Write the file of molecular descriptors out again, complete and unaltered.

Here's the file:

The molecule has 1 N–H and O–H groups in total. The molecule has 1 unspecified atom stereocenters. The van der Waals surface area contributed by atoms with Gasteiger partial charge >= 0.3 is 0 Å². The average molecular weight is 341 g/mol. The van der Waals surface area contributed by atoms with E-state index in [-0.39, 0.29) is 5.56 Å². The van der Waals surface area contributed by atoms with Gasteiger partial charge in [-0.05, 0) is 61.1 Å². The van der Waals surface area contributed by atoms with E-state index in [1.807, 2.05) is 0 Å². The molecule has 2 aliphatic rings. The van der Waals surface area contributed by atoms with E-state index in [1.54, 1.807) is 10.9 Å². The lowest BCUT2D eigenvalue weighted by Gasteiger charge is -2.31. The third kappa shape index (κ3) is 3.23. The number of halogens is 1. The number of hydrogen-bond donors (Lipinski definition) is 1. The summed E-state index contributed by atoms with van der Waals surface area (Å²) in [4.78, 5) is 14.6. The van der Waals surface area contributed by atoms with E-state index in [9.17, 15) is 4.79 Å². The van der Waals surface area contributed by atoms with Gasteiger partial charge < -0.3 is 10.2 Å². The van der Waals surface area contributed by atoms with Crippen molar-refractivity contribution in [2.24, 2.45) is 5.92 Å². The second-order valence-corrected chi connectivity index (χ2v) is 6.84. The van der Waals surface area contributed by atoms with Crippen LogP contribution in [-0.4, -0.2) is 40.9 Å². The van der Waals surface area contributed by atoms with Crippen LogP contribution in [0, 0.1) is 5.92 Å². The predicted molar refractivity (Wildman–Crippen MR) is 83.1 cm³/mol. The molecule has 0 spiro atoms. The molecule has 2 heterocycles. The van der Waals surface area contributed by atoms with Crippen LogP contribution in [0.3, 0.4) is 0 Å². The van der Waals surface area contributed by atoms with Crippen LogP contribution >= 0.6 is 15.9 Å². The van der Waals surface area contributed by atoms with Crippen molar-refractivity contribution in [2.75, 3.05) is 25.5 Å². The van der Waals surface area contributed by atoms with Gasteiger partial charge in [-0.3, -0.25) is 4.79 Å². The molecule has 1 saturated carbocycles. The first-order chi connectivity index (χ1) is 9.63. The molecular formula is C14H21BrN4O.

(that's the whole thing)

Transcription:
The molecule has 1 N–H and O–H groups in total. The molecule has 1 unspecified atom stereocenters. The van der Waals surface area contributed by atoms with Gasteiger partial charge >= 0.3 is 0 Å². The average molecular weight is 341 g/mol. The van der Waals surface area contributed by atoms with E-state index in [-0.39, 0.29) is 5.56 Å². The van der Waals surface area contributed by atoms with Gasteiger partial charge in [-0.05, 0) is 61.1 Å². The van der Waals surface area contributed by atoms with E-state index in [1.807, 2.05) is 0 Å². The molecule has 2 aliphatic rings. The van der Waals surface area contributed by atoms with E-state index in [1.54, 1.807) is 10.9 Å². The lowest BCUT2D eigenvalue weighted by Gasteiger charge is -2.31. The third kappa shape index (κ3) is 3.23. The number of halogens is 1. The number of hydrogen-bond donors (Lipinski definition) is 1. The summed E-state index contributed by atoms with van der Waals surface area (Å²) in [4.78, 5) is 14.6. The van der Waals surface area contributed by atoms with E-state index in [9.17, 15) is 4.79 Å². The van der Waals surface area contributed by atoms with Gasteiger partial charge < -0.3 is 10.2 Å². The van der Waals surface area contributed by atoms with Crippen molar-refractivity contribution in [2.24, 2.45) is 5.92 Å². The second-order valence-corrected chi connectivity index (χ2v) is 6.84. The van der Waals surface area contributed by atoms with Crippen LogP contribution in [-0.4, -0.2) is 40.9 Å². The van der Waals surface area contributed by atoms with Crippen LogP contribution in [0, 0.1) is 5.92 Å². The predicted molar refractivity (Wildman–Crippen MR) is 83.1 cm³/mol. The molecule has 0 spiro atoms. The molecule has 2 heterocycles. The van der Waals surface area contributed by atoms with Crippen LogP contribution in [0.3, 0.4) is 0 Å². The van der Waals surface area contributed by atoms with Crippen LogP contribution >= 0.6 is 15.9 Å². The van der Waals surface area contributed by atoms with Crippen molar-refractivity contribution in [2.75, 3.05) is 25.5 Å². The van der Waals surface area contributed by atoms with Gasteiger partial charge in [-0.3, -0.25) is 4.79 Å². The molecule has 1 saturated carbocycles. The first-order chi connectivity index (χ1) is 9.63. The molecular formula is C14H21BrN4O.